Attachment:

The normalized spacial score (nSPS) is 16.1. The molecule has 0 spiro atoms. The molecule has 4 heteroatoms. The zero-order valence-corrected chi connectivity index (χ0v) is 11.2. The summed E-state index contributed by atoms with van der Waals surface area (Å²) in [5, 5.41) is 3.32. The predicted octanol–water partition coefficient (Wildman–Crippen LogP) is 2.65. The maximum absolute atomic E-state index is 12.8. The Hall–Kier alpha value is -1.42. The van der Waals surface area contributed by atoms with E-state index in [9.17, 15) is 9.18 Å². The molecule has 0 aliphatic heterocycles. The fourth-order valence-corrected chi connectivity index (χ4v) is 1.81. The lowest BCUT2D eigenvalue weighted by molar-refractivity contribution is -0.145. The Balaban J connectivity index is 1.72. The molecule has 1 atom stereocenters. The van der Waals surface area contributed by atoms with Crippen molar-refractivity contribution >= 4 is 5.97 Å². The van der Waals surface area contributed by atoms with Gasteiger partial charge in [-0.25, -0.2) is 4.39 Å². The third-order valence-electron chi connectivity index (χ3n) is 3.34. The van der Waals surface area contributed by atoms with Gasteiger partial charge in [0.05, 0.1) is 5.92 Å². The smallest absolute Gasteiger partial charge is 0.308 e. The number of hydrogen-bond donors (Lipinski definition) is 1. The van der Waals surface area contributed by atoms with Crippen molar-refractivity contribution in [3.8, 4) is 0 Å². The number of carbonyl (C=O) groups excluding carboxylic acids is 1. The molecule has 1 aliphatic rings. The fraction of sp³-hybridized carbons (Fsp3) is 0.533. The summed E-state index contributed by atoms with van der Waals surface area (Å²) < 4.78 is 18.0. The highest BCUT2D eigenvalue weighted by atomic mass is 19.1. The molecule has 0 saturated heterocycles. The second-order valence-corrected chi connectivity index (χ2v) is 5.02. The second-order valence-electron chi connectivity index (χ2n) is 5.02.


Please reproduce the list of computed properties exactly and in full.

The normalized spacial score (nSPS) is 16.1. The molecule has 0 spiro atoms. The molecule has 4 heteroatoms. The zero-order valence-corrected chi connectivity index (χ0v) is 11.2. The summed E-state index contributed by atoms with van der Waals surface area (Å²) in [5, 5.41) is 3.32. The predicted octanol–water partition coefficient (Wildman–Crippen LogP) is 2.65. The maximum absolute atomic E-state index is 12.8. The Hall–Kier alpha value is -1.42. The van der Waals surface area contributed by atoms with E-state index in [9.17, 15) is 9.18 Å². The molecule has 0 aliphatic heterocycles. The fourth-order valence-corrected chi connectivity index (χ4v) is 1.81. The lowest BCUT2D eigenvalue weighted by molar-refractivity contribution is -0.145. The Balaban J connectivity index is 1.72. The molecule has 1 atom stereocenters. The van der Waals surface area contributed by atoms with Crippen molar-refractivity contribution >= 4 is 5.97 Å². The van der Waals surface area contributed by atoms with Gasteiger partial charge in [-0.25, -0.2) is 4.39 Å². The third-order valence-electron chi connectivity index (χ3n) is 3.34. The van der Waals surface area contributed by atoms with Gasteiger partial charge in [0.05, 0.1) is 5.92 Å². The smallest absolute Gasteiger partial charge is 0.308 e. The number of hydrogen-bond donors (Lipinski definition) is 1. The van der Waals surface area contributed by atoms with Crippen molar-refractivity contribution in [3.8, 4) is 0 Å². The number of carbonyl (C=O) groups excluding carboxylic acids is 1. The molecule has 1 aliphatic rings. The fraction of sp³-hybridized carbons (Fsp3) is 0.533. The summed E-state index contributed by atoms with van der Waals surface area (Å²) < 4.78 is 18.0. The highest BCUT2D eigenvalue weighted by atomic mass is 19.1. The molecule has 0 saturated heterocycles. The second-order valence-corrected chi connectivity index (χ2v) is 5.02. The second-order valence-electron chi connectivity index (χ2n) is 5.02.